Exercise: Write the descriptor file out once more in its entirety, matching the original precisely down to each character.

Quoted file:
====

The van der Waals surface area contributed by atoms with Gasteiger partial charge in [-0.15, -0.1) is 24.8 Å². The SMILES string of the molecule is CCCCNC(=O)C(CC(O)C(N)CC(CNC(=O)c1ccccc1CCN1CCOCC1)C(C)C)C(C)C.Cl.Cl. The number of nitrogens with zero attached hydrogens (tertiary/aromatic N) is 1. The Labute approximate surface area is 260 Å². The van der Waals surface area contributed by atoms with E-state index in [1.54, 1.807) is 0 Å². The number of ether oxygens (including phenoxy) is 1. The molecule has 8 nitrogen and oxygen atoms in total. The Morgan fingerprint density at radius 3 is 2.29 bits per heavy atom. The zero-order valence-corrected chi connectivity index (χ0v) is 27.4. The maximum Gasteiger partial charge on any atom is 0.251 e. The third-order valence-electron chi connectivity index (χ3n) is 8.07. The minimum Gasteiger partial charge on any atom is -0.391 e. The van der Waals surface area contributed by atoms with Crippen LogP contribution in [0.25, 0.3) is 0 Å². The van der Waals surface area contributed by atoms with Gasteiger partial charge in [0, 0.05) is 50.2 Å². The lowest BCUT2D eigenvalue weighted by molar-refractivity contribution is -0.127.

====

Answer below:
The van der Waals surface area contributed by atoms with Gasteiger partial charge in [-0.15, -0.1) is 24.8 Å². The SMILES string of the molecule is CCCCNC(=O)C(CC(O)C(N)CC(CNC(=O)c1ccccc1CCN1CCOCC1)C(C)C)C(C)C.Cl.Cl. The number of nitrogens with zero attached hydrogens (tertiary/aromatic N) is 1. The Labute approximate surface area is 260 Å². The van der Waals surface area contributed by atoms with E-state index in [1.54, 1.807) is 0 Å². The number of ether oxygens (including phenoxy) is 1. The molecule has 8 nitrogen and oxygen atoms in total. The Morgan fingerprint density at radius 3 is 2.29 bits per heavy atom. The zero-order valence-corrected chi connectivity index (χ0v) is 27.4. The maximum Gasteiger partial charge on any atom is 0.251 e. The third-order valence-electron chi connectivity index (χ3n) is 8.07. The minimum Gasteiger partial charge on any atom is -0.391 e. The van der Waals surface area contributed by atoms with Crippen LogP contribution in [0.25, 0.3) is 0 Å². The van der Waals surface area contributed by atoms with Gasteiger partial charge in [0, 0.05) is 50.2 Å². The lowest BCUT2D eigenvalue weighted by molar-refractivity contribution is -0.127.